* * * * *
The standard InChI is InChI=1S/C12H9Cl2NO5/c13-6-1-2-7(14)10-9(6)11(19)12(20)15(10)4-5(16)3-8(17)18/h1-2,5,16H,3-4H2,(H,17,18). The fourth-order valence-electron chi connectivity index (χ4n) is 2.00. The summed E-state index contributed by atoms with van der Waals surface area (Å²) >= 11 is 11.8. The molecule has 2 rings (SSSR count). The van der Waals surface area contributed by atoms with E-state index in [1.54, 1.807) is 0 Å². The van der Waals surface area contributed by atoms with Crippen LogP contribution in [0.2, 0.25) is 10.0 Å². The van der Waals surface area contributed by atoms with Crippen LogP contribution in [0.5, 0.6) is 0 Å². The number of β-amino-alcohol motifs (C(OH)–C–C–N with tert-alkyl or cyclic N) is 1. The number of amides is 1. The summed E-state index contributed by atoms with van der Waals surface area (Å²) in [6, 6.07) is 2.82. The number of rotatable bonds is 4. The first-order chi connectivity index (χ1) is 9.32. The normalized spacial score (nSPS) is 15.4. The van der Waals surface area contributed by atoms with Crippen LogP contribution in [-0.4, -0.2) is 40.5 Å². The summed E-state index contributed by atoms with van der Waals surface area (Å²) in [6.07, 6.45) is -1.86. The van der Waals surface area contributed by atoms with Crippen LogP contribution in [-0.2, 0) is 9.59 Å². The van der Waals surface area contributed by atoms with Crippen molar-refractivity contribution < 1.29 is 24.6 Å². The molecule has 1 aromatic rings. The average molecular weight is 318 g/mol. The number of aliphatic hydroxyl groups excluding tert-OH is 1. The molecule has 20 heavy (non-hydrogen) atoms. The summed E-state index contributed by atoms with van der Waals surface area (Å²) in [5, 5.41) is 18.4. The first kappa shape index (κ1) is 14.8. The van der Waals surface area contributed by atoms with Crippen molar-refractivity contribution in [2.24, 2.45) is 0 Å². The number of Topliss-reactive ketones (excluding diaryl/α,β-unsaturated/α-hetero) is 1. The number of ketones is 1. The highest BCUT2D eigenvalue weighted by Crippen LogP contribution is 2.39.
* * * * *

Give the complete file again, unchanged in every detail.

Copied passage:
The standard InChI is InChI=1S/C12H9Cl2NO5/c13-6-1-2-7(14)10-9(6)11(19)12(20)15(10)4-5(16)3-8(17)18/h1-2,5,16H,3-4H2,(H,17,18). The fourth-order valence-electron chi connectivity index (χ4n) is 2.00. The summed E-state index contributed by atoms with van der Waals surface area (Å²) >= 11 is 11.8. The molecule has 2 rings (SSSR count). The van der Waals surface area contributed by atoms with E-state index in [1.54, 1.807) is 0 Å². The van der Waals surface area contributed by atoms with Crippen LogP contribution in [0.2, 0.25) is 10.0 Å². The van der Waals surface area contributed by atoms with Crippen LogP contribution in [0.5, 0.6) is 0 Å². The number of β-amino-alcohol motifs (C(OH)–C–C–N with tert-alkyl or cyclic N) is 1. The number of amides is 1. The summed E-state index contributed by atoms with van der Waals surface area (Å²) in [6, 6.07) is 2.82. The number of rotatable bonds is 4. The first-order chi connectivity index (χ1) is 9.32. The normalized spacial score (nSPS) is 15.4. The van der Waals surface area contributed by atoms with Crippen LogP contribution in [-0.4, -0.2) is 40.5 Å². The summed E-state index contributed by atoms with van der Waals surface area (Å²) in [6.07, 6.45) is -1.86. The van der Waals surface area contributed by atoms with Crippen LogP contribution in [-0.2, 0) is 9.59 Å². The van der Waals surface area contributed by atoms with Crippen molar-refractivity contribution < 1.29 is 24.6 Å². The molecule has 1 aromatic rings. The average molecular weight is 318 g/mol. The number of aliphatic hydroxyl groups excluding tert-OH is 1. The molecule has 20 heavy (non-hydrogen) atoms. The summed E-state index contributed by atoms with van der Waals surface area (Å²) in [5, 5.41) is 18.4. The first kappa shape index (κ1) is 14.8. The van der Waals surface area contributed by atoms with Crippen molar-refractivity contribution in [2.24, 2.45) is 0 Å². The number of Topliss-reactive ketones (excluding diaryl/α,β-unsaturated/α-hetero) is 1. The number of ketones is 1. The highest BCUT2D eigenvalue weighted by Crippen LogP contribution is 2.39.